Did the campaign of Conor Lamb, winner of last week’s closely watched special election in Pennsylvania’s 18th congressional district,actually say nice things about the president, as President Donald Trump claimed?
Lamb said very little about the president during the expedited campaign to fill a seat vacated late last year, and he held off on criticizing the commander-in-chief when many Democrats have made the president the focus of their calls to action.
“Lamb did not want to arouse the Trump supporters in a district (Trump) won by 20 points,” said G. Terry Madonna, director of the Franklin and Marshall College Poll and professor of Public Affairs at Franklin and Marshall College. “He wanted the election to be local, where he could focus on his strengths.”
Asked if she agreed that the Lamb campaign had praise for Trump around points of agreement, campaign manager Abby Murphy said “No, I don’t think it was ever that specific.”
During the campaign, Lamb did express support for Trump’s plan to apply stiff tariffs on imported steel and aluminum. He also told The Atlantic, “We need the office of the presidency to succeed if we’re gonna make any progress on these issues,” when asked what he thought of Trump.
But experts argue that even if you judge those comments as charitable by 2018 political standards, Trump’s “very nice things” claim remains misleading.
“I think the closest thing (Lamb) said to something complimentary about Trump was his endorsement of the tariffs,” said Dave Weigel, a reporter who covered the District 18 campaign for The Washington Post. “What Lamb did instead, as you probably saw, was not mention the president and make the election more about the Republicans who run Congress.”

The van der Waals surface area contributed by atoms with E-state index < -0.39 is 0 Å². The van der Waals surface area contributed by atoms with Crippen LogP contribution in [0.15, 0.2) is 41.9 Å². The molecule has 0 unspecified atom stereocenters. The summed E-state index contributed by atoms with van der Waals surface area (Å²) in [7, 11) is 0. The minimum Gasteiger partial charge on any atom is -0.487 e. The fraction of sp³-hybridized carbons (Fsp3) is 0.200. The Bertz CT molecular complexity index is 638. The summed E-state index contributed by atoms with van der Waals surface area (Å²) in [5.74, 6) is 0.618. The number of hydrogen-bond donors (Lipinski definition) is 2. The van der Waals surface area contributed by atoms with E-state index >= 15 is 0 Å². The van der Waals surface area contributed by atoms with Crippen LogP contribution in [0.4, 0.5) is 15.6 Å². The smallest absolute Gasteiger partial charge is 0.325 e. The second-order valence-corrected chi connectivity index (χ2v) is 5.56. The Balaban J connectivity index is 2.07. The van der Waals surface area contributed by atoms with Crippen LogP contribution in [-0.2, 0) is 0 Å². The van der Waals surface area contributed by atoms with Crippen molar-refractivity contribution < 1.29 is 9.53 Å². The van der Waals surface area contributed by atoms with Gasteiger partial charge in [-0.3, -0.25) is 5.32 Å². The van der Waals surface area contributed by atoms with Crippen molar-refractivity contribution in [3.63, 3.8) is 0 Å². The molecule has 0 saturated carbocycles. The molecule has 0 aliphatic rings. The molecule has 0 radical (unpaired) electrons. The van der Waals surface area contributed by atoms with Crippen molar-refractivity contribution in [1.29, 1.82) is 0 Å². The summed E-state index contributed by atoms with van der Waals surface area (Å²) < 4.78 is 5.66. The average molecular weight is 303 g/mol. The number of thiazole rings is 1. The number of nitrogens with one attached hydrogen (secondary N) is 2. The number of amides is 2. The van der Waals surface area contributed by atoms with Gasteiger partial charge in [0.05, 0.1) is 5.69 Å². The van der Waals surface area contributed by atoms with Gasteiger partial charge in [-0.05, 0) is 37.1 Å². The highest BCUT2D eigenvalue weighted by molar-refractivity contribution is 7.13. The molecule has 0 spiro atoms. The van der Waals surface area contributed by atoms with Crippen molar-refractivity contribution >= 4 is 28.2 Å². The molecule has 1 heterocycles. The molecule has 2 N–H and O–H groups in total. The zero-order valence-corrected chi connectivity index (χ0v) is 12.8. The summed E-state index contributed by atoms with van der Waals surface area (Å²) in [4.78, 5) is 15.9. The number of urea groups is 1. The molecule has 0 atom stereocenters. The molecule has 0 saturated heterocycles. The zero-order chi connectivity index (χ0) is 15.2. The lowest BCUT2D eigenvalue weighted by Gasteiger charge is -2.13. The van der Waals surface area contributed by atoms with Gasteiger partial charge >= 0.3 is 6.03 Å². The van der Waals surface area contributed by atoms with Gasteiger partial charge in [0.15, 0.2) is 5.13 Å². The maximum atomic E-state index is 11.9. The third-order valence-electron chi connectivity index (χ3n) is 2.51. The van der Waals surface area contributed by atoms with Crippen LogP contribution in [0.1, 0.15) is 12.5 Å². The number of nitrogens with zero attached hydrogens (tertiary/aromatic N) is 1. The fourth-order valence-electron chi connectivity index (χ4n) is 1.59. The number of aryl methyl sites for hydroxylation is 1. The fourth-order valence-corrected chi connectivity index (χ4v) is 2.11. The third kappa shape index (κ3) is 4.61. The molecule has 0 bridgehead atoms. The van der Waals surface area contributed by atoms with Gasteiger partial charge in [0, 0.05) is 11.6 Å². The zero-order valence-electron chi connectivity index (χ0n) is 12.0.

Lamb did criticize the tax cuts bill shepherded through Congress by Republicans and signed into law by the president last year.
White House representatives declined to comment for this story.
In a report of an interview with Lamb for The Atlantic, assistant editor Elaine Godfrey wrote that when asked about Trump directly, Lamb offered this response: “We need the office of the presidency to succeed if we’re gonna make any progress on these issues. The number-one thing people talk about is wanting to get someone down there who’s actually gonna attack the problem, not attack the other side.”
Godfrey wrote that Lamb “never mentioned the president by name” in their conversation.
While Lamb remained largely silent on the subject of the White House, Trump didn’t always return the favor. He once referred to Lamb as “Lamb the sham” and said “I hear he’s nice looking. I think I’m better looking than him. I do. I do. I do.”
On CNN’s New Day program, when asked about the “Lamb the sham” comment, Lamb quickly pivoted back to the campaign.
“Apart from that, there was a lot of foolishness in this election and a lot of cartoonish campaigning, and by the time of the president’s visit last weekend, people were kind of tired of that approach,” he said.
Asked about Trump saying he was “better looking,” Lamb laughed.
“I really have no opinion on that one.”
At times Lamb showed himself to be in agreement with Trump on certain policy points. But Trump equating this with high praise goes too far in interpreting and exaggerating what Lamb actually said. We found no evidence of Lamb lavishing praise on the president and instead found evidence of Lamb pivoting away from the subject on the campaign trail.
We rate this claim False.
Says Conor Lamb “ran on a campaign that said very nice things about me.”
— President Donald Trump on Wednesday, March 14, 2018 in Private fundraiser